Many schools and colleges are emerging day by day. There are many fake universities or claim of false affiliation with well-known Universities in India as well as abroad. UGC on April 2018 made a state wise list of 24 fake Universities. Most of such Colleges& Schools are being run by fly- by-night operators with only commercial motives. In the last decade imparting education has become just another business rather than service to the society. Depending on the cause of action there are cases where the Educational Institution has been fined under Consumer Protection Act 1986.
A considerable number of decisions delivered by State and National level Consumer Forums are available as of now which protects the right of students with regard to fees, wrong allotment of roll numbers, delay in declaration of results, admission in excess of the allotted quota, misrepresentation about affiliation by the educational institute to various universities etc. The judgements related to the above-mentioned cases clearly indicate that student is a consumer as per the Act and the universities or educational institutes fall within the category of service providers.
The Supreme Court of India earlier had a differing view. In the case of Maharshi Dayanand University Vs Surjeet Kaur(2010) 11 SCC 159, relying upon all earlier judgements, the Supreme Court held that education is not a commodity. Educational institutions are not providing any kind of service, therefore, in the matter of admission; fees etc., there cannot be a question of deficiency of service. Such matters cannot be entertained by the Consumer Forum under the Consumer Protection Act, 1986.
The Hon’ble Apex Court in its latest judgment in P.T. Koshy & Anr. v. Ellen Charitable Trust & Ors2012(3) CPC 615., Changed the views and held that: “Therefore, now the situation is complex and ambiguous. At this juncture, it is of vital importance to analyze the various functions of university/educational institutes to determine that whether the activities of university/educational institutes are classifiable under the conventional definition of service as per section 2(1) (o) of the Consumer Protection Act, 1986. On the other hand, it is also necessary to assess the definition of the consumer under Section 2(1)(d) of the Act so as to check that the relationship between university and student fits with the conventional relationship of trader/service provider and consumer? If these two criteria are satisfied then it can be said that universities/educational institute come within the ambit of consumer protection law.”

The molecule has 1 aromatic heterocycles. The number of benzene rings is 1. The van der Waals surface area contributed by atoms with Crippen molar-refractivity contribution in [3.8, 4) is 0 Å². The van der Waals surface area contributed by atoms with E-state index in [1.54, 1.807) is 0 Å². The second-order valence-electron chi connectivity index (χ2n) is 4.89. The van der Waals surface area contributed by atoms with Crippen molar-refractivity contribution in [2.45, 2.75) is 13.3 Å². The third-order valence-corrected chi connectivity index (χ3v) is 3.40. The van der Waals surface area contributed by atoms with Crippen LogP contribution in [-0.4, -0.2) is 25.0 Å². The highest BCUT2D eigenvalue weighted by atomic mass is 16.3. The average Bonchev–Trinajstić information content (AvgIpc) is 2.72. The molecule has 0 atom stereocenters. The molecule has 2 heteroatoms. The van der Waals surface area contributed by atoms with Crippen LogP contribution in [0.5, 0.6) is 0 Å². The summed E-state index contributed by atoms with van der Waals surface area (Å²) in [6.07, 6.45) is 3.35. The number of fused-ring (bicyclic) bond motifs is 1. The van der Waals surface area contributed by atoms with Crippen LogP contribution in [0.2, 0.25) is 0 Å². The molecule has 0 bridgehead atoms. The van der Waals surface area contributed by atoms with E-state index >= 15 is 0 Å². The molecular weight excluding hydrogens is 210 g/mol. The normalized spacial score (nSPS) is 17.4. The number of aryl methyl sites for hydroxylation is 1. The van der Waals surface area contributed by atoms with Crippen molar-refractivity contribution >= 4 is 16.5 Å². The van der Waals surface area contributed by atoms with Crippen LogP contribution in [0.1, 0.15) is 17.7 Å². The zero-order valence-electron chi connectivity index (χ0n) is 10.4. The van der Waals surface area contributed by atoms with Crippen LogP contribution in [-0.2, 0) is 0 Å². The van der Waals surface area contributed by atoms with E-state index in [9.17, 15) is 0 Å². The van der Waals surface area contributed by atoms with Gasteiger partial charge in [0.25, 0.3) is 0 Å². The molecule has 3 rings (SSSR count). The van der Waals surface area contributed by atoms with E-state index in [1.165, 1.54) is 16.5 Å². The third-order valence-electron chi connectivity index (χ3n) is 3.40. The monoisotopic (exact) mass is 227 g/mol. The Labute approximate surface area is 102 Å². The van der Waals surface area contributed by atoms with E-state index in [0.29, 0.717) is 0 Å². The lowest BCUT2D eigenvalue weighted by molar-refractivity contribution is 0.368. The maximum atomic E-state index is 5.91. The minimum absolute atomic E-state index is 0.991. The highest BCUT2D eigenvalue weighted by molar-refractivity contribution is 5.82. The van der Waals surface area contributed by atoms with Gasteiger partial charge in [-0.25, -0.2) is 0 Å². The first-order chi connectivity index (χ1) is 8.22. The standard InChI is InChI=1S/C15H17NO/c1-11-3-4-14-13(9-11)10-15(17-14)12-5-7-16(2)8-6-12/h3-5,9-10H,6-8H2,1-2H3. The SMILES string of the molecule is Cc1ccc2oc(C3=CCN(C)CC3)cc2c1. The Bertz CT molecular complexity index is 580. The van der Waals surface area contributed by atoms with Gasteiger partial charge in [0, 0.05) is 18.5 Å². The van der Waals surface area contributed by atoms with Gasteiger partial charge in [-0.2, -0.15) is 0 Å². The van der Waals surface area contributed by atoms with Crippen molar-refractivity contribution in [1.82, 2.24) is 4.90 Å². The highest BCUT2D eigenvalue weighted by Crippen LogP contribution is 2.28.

Reference of words like service, business, profit, and industry-partnership is available within the Central University Act, 2009, itself which clearly proves that university is not a non-profit body rather it has some business characteristics inherent in the Statutes and Acts which govern the functions of the university.
While expanding the scope of Consumer Law, National Commission opened new doors in Bhupesh Khurana and others vs. Vishwa Budha Parishad and other,29 September, 2000, National Consumer Dispute Redressalthat imparting education falls within the ambit of service as defined under Consumer Protection Act. The term ‘service’ is defined in Section 2(1)(o) of the 1986 Act: